Our experience with Backerkit advertising

We’ve been running TTRPG crowdfunding campaigns for almost a decade and we like to think we’re quite good at it. We’ve been gradually and organically growing our audience, but it gets harder and harder to connect with people as the TTRPG world fractures into zillions of little communities. We had dipped our toe in the water of advertising previously, but never had much success with it and viewed it as a waste of money. Enter Backerkit advertising – a service that proved very effective for us. In this article I’ll break down the experience and the outcomes we saw.

The TL;DR here is that we got a lot more money, both before and after taking out the cost of the ads. Wreck This Deck looks likely to have been unusually successful for a TTRPG zine even without the ads, but there’s clear evidence that the ads increased that.

I’m not affiliated with Backerkit, I’m not getting anything from them for doing it, I’m just sharing this because I think it might be helpful for fellow creators.

Backerkit’s advertising pitch is, they buy advertising on your behalf (mostly Facebook/Instagram ads) and improve the targeting using their presumably very impressive storehouse of data from all the millions of crowdfunding campaigns they’ve been involved with. You tell them a target return you want on your ads, and they then increase or decrease spend depending on how well they’re meeting that target. They charge you a commission on any resulting pledges. You don’t pay for anything until the campaign closes and you’ve received your pledge money.

By the way, this is in-campaign advertising. Backerkit (and others, probably) do pre-campaign advertising to build up followers on your launch page. We haven’t tried that, and it isn’t covered here.

We weren’t sure if this service was likely to work for us, but – spoiler alert – it absolutely did. We saw at least a 50% increase in our backers compared to our most optimistic expectations, and there’s very clear evidence to show that this was generated by the ads, as I’ll explain below.

Before going any further, let’s talk about the ick factor. If you’re like me, you probably don’t like the idea of advertising. It’s horrible, intrusive stuff that feels sort of spammy and slightly dirty. You just want to be left alone to enjoy the internet without this stuff, and you don’t want to be a part of it. You maybe feel like your product should be so good that it doesn’t need advertising.  There was a definite emotional barrier we had to push through to get started with this. But the truth is, well-targeted adverts for a quality product are a way of finding people who want something and helping them to find out about it. They’re gonna see some ads anyway, so it might as well be for a cool new game. Provided the things you promise in your pitch are accurate, and your game is good, you’re not hurting anyone by using it.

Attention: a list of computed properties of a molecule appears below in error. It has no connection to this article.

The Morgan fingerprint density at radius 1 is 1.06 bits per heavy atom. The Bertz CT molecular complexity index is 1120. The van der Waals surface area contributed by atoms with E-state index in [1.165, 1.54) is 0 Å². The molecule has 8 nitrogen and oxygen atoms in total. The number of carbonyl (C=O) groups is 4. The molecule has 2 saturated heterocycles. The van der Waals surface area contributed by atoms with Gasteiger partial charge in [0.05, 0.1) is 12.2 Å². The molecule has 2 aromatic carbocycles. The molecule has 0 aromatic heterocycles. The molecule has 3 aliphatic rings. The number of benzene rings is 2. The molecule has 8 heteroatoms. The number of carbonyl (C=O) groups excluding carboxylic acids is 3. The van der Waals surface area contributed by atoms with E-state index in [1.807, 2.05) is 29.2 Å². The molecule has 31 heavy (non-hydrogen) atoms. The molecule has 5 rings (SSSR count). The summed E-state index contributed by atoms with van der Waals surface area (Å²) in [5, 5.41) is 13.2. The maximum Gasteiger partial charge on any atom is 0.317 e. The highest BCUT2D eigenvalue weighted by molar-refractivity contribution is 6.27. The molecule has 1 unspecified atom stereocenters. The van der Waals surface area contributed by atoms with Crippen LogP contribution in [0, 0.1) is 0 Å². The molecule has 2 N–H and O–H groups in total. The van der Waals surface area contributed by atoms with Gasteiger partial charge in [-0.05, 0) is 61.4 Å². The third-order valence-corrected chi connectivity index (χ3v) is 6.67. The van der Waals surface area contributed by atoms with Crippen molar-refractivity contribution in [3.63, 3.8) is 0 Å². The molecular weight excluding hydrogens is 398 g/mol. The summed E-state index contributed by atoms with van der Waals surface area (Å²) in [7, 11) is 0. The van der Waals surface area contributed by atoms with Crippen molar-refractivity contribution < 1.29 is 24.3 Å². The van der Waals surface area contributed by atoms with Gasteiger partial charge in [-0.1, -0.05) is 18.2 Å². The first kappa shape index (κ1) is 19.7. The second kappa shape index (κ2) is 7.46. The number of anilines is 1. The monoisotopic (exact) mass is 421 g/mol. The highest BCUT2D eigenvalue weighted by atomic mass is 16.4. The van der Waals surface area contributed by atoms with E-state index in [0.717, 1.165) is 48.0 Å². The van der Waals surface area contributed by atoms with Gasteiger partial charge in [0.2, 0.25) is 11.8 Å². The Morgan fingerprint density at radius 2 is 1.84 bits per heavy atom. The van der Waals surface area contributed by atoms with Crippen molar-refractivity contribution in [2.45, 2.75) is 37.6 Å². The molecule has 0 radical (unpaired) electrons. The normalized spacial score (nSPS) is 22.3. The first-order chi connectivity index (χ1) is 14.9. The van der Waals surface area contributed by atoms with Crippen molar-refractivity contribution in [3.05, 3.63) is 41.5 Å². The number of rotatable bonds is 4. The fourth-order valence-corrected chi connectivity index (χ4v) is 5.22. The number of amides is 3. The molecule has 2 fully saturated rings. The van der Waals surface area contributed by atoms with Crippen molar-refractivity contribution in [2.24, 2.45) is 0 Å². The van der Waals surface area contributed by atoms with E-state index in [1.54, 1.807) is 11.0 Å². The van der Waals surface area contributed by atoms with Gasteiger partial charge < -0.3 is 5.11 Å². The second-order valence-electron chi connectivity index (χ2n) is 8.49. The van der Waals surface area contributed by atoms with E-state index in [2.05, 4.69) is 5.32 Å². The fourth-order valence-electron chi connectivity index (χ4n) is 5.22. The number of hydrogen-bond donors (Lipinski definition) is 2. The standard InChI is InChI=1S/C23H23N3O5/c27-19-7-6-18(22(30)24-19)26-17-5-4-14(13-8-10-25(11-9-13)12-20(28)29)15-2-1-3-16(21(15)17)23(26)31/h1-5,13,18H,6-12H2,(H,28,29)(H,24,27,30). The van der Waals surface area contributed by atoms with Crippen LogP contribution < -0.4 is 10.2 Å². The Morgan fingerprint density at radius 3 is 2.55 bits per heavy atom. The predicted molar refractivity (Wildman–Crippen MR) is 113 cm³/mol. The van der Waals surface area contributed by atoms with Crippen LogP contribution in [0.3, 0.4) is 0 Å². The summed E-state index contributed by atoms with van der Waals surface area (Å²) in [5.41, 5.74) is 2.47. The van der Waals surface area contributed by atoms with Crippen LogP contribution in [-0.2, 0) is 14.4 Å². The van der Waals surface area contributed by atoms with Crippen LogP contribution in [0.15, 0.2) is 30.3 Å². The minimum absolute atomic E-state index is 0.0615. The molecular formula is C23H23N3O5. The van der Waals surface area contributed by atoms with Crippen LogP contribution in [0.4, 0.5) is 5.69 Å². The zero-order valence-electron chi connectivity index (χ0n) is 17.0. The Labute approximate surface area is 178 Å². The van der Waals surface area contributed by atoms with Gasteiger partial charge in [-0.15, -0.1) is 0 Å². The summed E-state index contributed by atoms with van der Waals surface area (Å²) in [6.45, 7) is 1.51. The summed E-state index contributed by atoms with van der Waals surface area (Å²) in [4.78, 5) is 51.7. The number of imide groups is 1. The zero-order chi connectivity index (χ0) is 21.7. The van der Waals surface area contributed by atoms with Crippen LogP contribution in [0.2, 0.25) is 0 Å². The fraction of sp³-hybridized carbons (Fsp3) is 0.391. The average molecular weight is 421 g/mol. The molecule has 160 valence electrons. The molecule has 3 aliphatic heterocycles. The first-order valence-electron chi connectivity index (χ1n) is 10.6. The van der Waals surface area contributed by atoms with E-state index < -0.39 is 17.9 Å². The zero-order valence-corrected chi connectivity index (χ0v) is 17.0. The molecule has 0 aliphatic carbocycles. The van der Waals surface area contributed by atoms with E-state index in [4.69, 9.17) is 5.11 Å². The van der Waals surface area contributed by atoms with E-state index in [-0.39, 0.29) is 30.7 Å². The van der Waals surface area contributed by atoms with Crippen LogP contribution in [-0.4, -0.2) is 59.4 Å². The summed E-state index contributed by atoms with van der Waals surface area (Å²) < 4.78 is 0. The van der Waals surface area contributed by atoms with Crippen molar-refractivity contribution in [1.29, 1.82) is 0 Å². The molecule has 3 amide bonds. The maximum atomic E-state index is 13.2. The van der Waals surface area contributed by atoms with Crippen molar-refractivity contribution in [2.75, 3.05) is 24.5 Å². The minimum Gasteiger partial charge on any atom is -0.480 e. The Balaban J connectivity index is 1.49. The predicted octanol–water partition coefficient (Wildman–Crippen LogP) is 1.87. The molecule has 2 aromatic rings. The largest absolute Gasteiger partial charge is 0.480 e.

What we did

We were pretty wary of pouring a ton of money into something for no return. The Backerkit model – tell us a target return on your ad and we’ll spend like crazy as long as you’re meeting it – was kind of terrifying to us. We set up advertising early on in our campaign, saw some fairly middling results, and told them to switch the ads off.

Later on in the campaign, for no reason I can articulate, we decided to give them another go. We switched them on again, at a low level of spend, and saw an immediate increase in pledges. Bumping the spend up a bit, we saw even better results.

Throughout the periods where we were advertising, we set a target return on advertising spend (ROAS) of 3 – meaning the aim is for each £1 spent on adverts to yield £3 or more of pledges. This is the amount we’d worked out, after costs, should ensure we made extra money rather than a loss. Although the ROAS jumped around a lot over the course of the campaign, the final ROAS was 3.04.

The results

The graph below tracks our pledges each day of the campaign for Wreck This Deck.

The blue bit of the chart is pledges that Backerkit identify as not being ad driven. Orange is pledges that Backerkit identify as being ad driven. The tiny almost-invisible grey bit is pledges Backerkit identify as being driven by their newsletter.

You might ask: why should we trust Backerkit’s assessment of whether a pledge was ad-driven? They get a commission on the ad-driven pledges so it’s in their interests to round those up isn’t it? That is indeed an anxiety that we had. But in a way, the fact that we had a gap in the middle where we weren’t using ads was incredibly helpful, in that it clearly demonstrated that the ads were working. You can easily see the point that we turned the ads back on in the graph below, even without the big red arrows, and you could probably guess how much revenue was ad-driven even without the colour-coding.

Graph showing pledges each day for Wreck This Deck. On day 20 we restarted our ad spend and there's an immediate large increase in pledges, through to the end of the campaign on day 29.